Tercentenary Edition with introduction by Ernest W. Longfellow
(Boston and New York: Houghton Mifflin Company).
www.loghomeliving.com

Mailbag

Lessons
Learned
We didnt intend to become
owner-builders of a log
home, but circumstances
thrust it upon us when
the State of Pennsylvania
replaced two old bridges that
had dammed the creeks that
bordered the property we
had recently bought, putting
the 80-year-old cabin on the
property in a flood zone.
Since it proved unfeasible to raise or move the cabin, we demolished it. I began the
adventure of designing and building a log cabin on very limited means (we were not
reimbursed by the state for the loss of the cabin, and I lost my job shortly after beginning
the project, remaining under-employed for several months) and even more limited experience (Im not an architect or engineer nor have I any skills in the building trades).
Weve definitely learned some lessons in the process. For one thing, we
saved thousands of dollars by buying
remnant cedar logs from a log-home
builder but found that the extra costs
in erecting the walls ate up the savings.
Finding good subcontractors and suppliers is, of course, always an interesting challenge, particularly when your
primary residence is 300 miles away.
We did a fair amount of procurement
from Craigslist ads and salvage yards,
with pretty good results so far. We salvaged and are refinishing the original
wood windows and front door from
the old cabin.
C HRIS C URRIE
via email

Loving the Cabin Life


I love log cabins. This is my second that I built, on a dead-end road just south of the
Michigan state line. It sits on an acre of dense woods and overgrown brush. In the
summer, its barely visible from the road, but busy Notre Dame University is just
down the street.
This cabin has some of the things that were missing on the first. It has a loft,
approximately 400 square feet, vaulted ceilings throughout, four dormers and two
porches. These are some of my favorite things.
Plus, there is no yard to take care of as it is mostly mature trees, shrubs, flowers and flagstone walkways leading to a small gazebo, with a picket fence stained to
match the gazebo.
I feel fortunate to have this very peaceful and comfortable home. Others also
enjoy just coming over and sitting on the porch, often to spot deer, wild turkey,
squirrels, or watch the farmer with his tractor work his fields at the end of my street.
BARBARA M ISENAR
South Bend, Indiana

www.loghomeliving.com

starting point

Q:

What keeps logs from falling


over when theyre stacked
to form walls?

A:

Besides overcoming gravity, wall


logs must be stacked so they
dont lose their balance and fall off the
log below it. That depends on compression and either a well-crafted or wellengineered fastening system.
Compression tightens the seal
between two logs and provides a base,
wide or narrow, to support the load atop
it. The roof links the walls so they dont
spread apart. Fasteners secure logs to
each other.
Machined and hand-finished logs are
connected horizontally in ingenious ways.
Crude cabins used short logs that supported themselves at the corners, where
walls intersected. This way of building left
gaps between the stacked logs. Residents
filled these gaps, or chinks, with any mixture that would stay in place and keep out
the cold.
Over time, logcrafters and sawmillers devised ways to cut logs so they
supported each other along their entire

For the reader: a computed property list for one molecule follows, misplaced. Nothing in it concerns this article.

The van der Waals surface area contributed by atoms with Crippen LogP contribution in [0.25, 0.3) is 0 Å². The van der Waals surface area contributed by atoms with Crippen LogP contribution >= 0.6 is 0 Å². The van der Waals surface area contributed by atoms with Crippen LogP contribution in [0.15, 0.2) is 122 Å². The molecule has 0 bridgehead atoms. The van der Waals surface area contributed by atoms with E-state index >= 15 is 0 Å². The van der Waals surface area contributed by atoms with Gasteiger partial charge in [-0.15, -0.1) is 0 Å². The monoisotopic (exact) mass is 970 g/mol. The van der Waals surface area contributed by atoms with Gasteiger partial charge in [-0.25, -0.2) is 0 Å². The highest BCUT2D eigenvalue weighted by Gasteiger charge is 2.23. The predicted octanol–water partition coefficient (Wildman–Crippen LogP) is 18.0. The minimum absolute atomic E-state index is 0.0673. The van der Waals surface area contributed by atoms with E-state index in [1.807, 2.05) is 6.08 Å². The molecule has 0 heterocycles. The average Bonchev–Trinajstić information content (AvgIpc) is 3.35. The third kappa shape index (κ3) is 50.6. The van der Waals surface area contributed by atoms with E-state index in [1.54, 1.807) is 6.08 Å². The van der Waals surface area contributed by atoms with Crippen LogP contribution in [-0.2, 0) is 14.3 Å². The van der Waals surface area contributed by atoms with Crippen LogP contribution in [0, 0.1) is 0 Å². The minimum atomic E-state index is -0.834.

length, the horizontal surface. Joining
logs by hand used scribe-fitting to form
a coped contour, resembling a quartermoon, that allowed logs to fit over each
other and settle into a tight seal. Today,
handcrafters typically insulate and seal
the horizontal joint.
Machined logs could be cut to either
a smooth coped bottom surface to fit
over the round top of the log below or
tongue-and-groove profiles. Technically,
the curved cope log is tongueless-andgrooved. Anyway, there are tongue-andgrooved logs, double-tongue-and-grooved
logs and even triple tongue-and-groove
logs. However many t-and-gs, the logs
start off with a precise fit. Theyre then
fastened, using some nail, screw or bolt
arrangement designed to keep the fit
tight. Then come insulation and foam
gaskets. Finally, flexible, adhesive caulk
or, for a broader sealing application and
traditional looks, chinking.
Being securely fastened and sealed
keeps wind and water from infiltrating
between logs, assuring theyll stay sturdily stacked. Any movement will be the
wall as a unit, a degree of give and take
being desirable to handle wind, snow and
quaking earth. Only in extreme conditions
can these forces break the bonds of logs
to each other.

MARCH 2012 LOG HOME LIVING 11

savv y builder

By Jim Cooper

LEFT: Windows, now considered green


when they save energy and are made of
sustainable materials, are available in a
greater variety to help control temperatures within the home.

Modern Materials
Color your shopping list green when
building your new home.
CHOOSING M ATERI ALs for your

log home used to be easy. Trees and


rocks about covered it. Toss in some
ironware, such as hinges and glass
windowpanes, and you were ready
to build. Of course, indoor plumbing
and electricity hadnt yet arrived, and
the kitchen was out back, where, if it
caught fire, it wouldnt burn down the
whole house. How times have changed.
Today, building-supply stores the
size of small villages stock more materials for your home than existed even
a few decades ago. Even if you stick to
12 LOG HOME LIVING MARCH 2012

basics like cabinets, countertops, floor


coverings, roof coverings and such, the
choices are overwhelming.
Preparing a shopping list for your
new home requires research, planning
and a clear sense of purpose. Start by
asking yourself three questions: What
purpose will it serve? Will it fit in with